### Session LA: Frontiers in Rare Isotope Science

8:30 AM–10:18 AM, Sunday, October 26, 2008
Room: Simmons Ballroom 2-3

Chair: Brad Sherrill, National Superconducting Cyclotron Laboratory/Michigan State University

Abstract ID: BAPS.2008.DNP.LA.2

### Abstract: LA.00002 : New decay studies near the doubly-magic $^{78}$Ni

9:06 AM–9:42 AM

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#### Author:

Krzysztof Rykaczewski
(ORNL Physics Division)

The nucleus $^{78}$Ni, with a closed proton shell at Z=28 and a closed neutron shell at N=50, is the most neutron-rich doubly-magic nucleus identified to date [1,2]. Spectroscopic studies of nuclei around $^{78}$Ni are important for understading both the evolution of nuclear structure in neutron rich matter and the rapid neutron capture nucleosynthesis process. Additionaly, the beta-delayed neutron emission from neutron-rich fission products contributes to the total number of neutrons inducing fission in nuclear fuel and should be accounted for when running power reactors. The neutrons filling the large 1g$_{9/2}$ shell between N=40 and N=50 impact the spin-orbit splitting of the respective proton orbital pairs, 2p$_{3/2}$-2p$_{1/2}$ and 1f$_{7/2}$-1f$_{5/2}$. This can trigger a change in the ground-state proton configuration of very neutron rich nuclei above Z=28 [3,4]. Further, the energy difference beetwen the 2d$_{5/2}$ and 3s$_{1/2}$ neutron orbitals above N=50 is decreasing when approaching the $^{78}$Ni region possibly resulting in the appearance of a new subshell closure at N=58. Nuclei in the $^{78}$Ni region are produced at the Holifield Radioactive Ion Beam Facility (HRIBF, Oak Ridge National Laboratory) by means of an on-line isotope separation technique using the fission of a $^{238}$U target induced by a 50 MeV, 10 microAmp proton beam. The decay studies performed at the HRIBF profitted from the post-acceleration of mass-separated radioactive beams to about 200 MeV. A novel method, the so-called {\it ranging- out} technique, allowed us to separate the most neutron-rich component of the isobaric cocktail beam [5,6]. New results on the decay of A=76 to A=79 Cu isotopes and of A=83 to A=85 Ga isotopes will be presented. In particular, the measured beta-delayed neutron branching ratios for the Cu isotopes are two to four times larger than previously reported [7]. An energy of 247 keV was established for the 3s$_{1/2}$ neutron state above the 2d$_{5/2}$ ground- state in the N=51 isotone $^{83}$Ge suggesting the existence of low energy E2 isomers in the N=51 $^{81}$Zn and $^{79}$Ni nuclei. The low-energy 3s$_{1/2}$ state may have a spatially extended wave function (halo) in a weakly bound N=53 isotone $^{81}$Ni. The extension of the HRIBF studies to even more neutron-rich nuclei at the recently completed Low-energy Radioactive Ion Beam Spectroscopy Station will also be discussed. [1] Ch.Engelmann et al., Zeit. Phys. A 352, 351 (1995) [2] P.T.Hosmer et al., Phys. Rev. Lett. 94, 112501 (2005) [3] T.Otsuka et al., Phys. Rev. Lett. 95, 232502 (2005) [4] J.Dobaczewski et al., Prog. Nucl. Part. Phys. 59,432(2007) [5] C. J. Gross et al., Eur. Phys. Jour. A25, s01, 115 (2005) [6] J. A. Winger et al., Acta Phys. Pol. B39, 525 (2008) [7] B. Pfeiffer et al., Prog. Nucl. Energy 41, 39 (2002)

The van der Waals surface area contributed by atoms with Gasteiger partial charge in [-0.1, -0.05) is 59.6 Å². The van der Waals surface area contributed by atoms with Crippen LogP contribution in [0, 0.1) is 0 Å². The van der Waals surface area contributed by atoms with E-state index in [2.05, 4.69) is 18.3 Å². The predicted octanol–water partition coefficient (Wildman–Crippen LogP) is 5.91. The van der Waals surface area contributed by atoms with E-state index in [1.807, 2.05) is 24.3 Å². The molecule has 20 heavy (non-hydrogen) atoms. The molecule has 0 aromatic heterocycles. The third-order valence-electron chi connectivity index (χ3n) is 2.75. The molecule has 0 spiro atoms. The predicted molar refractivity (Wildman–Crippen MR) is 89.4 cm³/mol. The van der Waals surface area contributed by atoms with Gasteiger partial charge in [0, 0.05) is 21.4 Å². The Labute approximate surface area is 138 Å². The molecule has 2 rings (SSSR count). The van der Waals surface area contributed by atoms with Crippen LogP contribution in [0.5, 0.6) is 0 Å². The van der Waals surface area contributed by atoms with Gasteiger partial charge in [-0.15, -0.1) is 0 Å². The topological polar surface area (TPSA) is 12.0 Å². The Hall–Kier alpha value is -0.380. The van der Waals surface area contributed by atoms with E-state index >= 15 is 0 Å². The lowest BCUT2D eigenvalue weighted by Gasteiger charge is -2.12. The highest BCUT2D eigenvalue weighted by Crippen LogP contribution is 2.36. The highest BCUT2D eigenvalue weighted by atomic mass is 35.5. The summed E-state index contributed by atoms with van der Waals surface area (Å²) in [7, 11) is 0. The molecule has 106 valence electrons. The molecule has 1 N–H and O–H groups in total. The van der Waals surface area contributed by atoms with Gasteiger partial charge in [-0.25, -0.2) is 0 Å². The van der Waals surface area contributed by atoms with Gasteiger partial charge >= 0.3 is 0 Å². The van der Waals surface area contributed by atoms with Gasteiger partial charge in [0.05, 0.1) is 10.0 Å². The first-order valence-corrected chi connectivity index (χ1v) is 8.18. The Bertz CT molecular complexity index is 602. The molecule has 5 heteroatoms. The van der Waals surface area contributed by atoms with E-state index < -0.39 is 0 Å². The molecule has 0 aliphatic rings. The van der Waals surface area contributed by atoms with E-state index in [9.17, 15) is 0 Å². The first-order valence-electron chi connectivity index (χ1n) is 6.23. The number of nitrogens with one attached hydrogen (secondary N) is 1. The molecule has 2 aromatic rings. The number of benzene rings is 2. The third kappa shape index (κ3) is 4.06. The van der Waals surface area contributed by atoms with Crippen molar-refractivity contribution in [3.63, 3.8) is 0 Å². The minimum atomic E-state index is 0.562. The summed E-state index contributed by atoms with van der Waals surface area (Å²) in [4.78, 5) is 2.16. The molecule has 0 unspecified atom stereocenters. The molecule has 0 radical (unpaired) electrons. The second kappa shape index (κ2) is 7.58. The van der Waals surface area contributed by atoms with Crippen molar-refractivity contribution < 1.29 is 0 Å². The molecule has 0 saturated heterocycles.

To cite this abstract, use the following reference: http://meetings.aps.org/link/BAPS.2008.DNP.LA.2